Mob: Crucify him!
While most works that feature Jesus Christ stick to Jesus Was Way Cool, there are also works where he is portrayed as a bit crazy or even as clinically insane. He may mistake himself for a God, be mistaken for a God, or actually be a real but flawed God.
The portrayal can come from the narrative itself, or from a character.
Note that while "Jesus Was Crazy" and "Jesus Was Way Cool" are opposites, they can still show up in the same work. Either they contradict each other in some kind of point-counterpoint argument, or they blend together through some kind of Cloud Cuckoolander characterization or Success Through Insanity. If this trope is double subverted, if Jesus is crazy and the son of God, then The Cuckoolander Was Right.
Also, a character who believes that Jesus was not only cool but also divine might feel that you have to choose sides: Either worship Him or hate Him. This argument is derived from "he who is not with me is against me; he who does not gather the flock scatters it." However, the claim of out-right hate ignores the fact that not everyone who can undermine someone or their cause necessarily does so maliciously or intentionally, and it is possible to be well-meaning and have a high view of Jesus without being consistent with the tenets of worship.
A character might be tempted to argue that Jesus Was Crazy as a kind of Straw Character argument: Taking for granted that if you don't believe the parts of the Gospels where Jesus actually ascended into heaven and all that, then you must still believe the parts where he claimed to be divine, and thus be obliged to consider him a megalomaniac. Of course, atheists, Muslims et cetera who think Jesus was cool prefer to focus on a simplified understanding of The Golden Rule, and that kind of stuff; assuming that the claims of divinity were added after his death — along with the walking on water and similar hard-to-accept accounts.note
- The Swedish comic Personal-Jesus◊ (with the hyphen in the name) plays a lot with the lighter side of crazy. The name itself is a wordplay: The Swedish word "personal" means "staff" or "human resources" (ergo, personnel) and is pronounced differently from the English word that is spelled the same way. In this quite surreal setting, Jesus Christ can indeed walk on water and everything, but for some reason he works in an ordinary office and creates general mayhem — getting his coworkers drunk as he turns water into wine at the worst possible moments, and so on.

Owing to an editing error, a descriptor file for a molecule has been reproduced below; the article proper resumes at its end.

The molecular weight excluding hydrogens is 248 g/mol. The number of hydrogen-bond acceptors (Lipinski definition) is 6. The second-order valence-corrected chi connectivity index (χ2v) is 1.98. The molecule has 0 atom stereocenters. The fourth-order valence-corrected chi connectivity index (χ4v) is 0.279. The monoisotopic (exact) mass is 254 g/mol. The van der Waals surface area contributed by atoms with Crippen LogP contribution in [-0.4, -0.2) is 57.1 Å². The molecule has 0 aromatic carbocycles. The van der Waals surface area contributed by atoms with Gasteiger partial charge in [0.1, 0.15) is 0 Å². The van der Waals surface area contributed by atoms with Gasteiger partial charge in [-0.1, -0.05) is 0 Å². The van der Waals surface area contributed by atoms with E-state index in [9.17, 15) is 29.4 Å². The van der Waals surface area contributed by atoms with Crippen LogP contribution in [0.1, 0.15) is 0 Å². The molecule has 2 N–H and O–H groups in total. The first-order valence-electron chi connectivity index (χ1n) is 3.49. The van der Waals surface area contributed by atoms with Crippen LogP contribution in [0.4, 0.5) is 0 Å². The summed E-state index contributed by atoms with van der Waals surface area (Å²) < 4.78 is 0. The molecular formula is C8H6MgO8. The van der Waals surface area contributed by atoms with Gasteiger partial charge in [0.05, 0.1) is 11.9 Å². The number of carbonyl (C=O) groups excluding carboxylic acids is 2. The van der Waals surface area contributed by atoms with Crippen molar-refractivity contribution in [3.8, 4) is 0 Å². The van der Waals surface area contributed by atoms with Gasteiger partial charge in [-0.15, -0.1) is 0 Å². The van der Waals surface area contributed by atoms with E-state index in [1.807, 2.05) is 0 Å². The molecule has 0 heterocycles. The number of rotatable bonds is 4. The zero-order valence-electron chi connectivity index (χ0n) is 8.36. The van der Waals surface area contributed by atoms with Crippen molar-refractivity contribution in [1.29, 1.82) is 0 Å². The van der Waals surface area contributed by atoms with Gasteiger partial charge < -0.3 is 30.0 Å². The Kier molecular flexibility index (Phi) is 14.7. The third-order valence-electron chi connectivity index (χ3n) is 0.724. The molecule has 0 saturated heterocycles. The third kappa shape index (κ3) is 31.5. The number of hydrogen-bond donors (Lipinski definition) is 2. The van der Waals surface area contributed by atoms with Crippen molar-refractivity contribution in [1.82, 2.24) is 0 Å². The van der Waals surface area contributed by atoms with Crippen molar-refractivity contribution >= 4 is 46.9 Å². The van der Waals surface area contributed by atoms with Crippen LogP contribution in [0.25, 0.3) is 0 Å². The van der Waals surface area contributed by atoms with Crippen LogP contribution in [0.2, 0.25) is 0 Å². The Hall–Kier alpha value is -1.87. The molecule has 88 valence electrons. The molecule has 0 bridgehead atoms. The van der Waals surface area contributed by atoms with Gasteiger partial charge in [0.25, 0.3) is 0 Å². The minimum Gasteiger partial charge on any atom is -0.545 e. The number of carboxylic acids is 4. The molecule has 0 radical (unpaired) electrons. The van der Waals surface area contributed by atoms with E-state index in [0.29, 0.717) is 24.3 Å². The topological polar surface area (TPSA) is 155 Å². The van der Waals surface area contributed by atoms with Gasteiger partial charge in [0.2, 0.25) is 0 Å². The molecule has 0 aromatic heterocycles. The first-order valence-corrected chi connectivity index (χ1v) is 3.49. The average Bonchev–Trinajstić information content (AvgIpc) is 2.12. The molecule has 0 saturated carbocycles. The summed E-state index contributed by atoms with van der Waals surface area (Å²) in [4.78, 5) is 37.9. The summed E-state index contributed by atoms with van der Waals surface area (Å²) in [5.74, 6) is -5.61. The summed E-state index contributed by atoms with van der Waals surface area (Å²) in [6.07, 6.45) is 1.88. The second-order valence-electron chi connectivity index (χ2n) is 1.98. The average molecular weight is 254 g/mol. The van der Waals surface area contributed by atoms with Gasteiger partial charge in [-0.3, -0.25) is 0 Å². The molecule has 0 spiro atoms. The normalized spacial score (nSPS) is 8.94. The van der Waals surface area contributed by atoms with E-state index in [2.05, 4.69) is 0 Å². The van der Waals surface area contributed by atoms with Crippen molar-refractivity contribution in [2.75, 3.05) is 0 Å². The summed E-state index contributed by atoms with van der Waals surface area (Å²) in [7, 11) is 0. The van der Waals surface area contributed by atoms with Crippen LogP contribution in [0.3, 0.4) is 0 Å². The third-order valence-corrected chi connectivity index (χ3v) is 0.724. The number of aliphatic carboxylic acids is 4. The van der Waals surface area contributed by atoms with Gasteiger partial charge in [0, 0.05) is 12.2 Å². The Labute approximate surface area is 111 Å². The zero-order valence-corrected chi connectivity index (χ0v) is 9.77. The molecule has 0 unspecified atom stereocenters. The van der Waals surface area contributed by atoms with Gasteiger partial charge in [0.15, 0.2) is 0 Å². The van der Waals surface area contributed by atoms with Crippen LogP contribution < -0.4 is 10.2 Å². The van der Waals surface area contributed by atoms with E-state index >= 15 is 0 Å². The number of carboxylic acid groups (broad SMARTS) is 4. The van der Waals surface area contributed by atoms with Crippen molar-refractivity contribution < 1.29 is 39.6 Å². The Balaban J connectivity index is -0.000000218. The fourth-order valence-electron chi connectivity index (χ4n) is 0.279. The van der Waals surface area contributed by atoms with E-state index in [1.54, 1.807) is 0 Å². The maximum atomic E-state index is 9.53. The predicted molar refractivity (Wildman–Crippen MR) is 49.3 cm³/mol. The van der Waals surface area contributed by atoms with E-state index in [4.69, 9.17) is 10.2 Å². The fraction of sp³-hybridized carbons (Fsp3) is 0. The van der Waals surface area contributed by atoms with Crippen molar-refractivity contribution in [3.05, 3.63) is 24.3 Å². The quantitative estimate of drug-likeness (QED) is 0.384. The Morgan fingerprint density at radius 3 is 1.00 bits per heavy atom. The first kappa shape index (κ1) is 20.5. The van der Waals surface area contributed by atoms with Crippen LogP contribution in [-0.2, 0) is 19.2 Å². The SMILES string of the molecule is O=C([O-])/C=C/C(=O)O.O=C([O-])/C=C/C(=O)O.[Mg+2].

- Larry Gonick's The Cartoon History of the Universe depicts Jesus as woozy after being "baptized" and held under water too long. In another section he alternates (panel by panel) between thoughtful scholar, mystical parable-speaker, and, well...
Jesus: (big cheerful grin) Only by drinking my blood and eating my flesh shall ye be saved! Mm!
- The underground comic God Nose depicts Jesus as a Cloud Cuckoolander. At one point, he decides to become a folk singer and in a later panel, he's shown performing in a club to a Beatnik audience.
- The Last Temptation of Christ starts out with portraying Jesus as a paranoid schizophrenic who starts preaching because he hears voices in his head. The movie starts with him working as a carpenter building crosses for the Romans and rambling on about how he wants to crucify all the messiahs. The story goes through many plot twists, and the psychiatric perspective gets obsolete after a while - but Jesus being crazy in one way or another remains the only constant throughout the movie. And trying to live a decent life turns out to be the craziest thing of them all.
- Michael Moorcock's Behold the Man is a definite case of this with a mentally handicapped and deformed Jesus that the time traveler winds up replacing so that the stories come out right.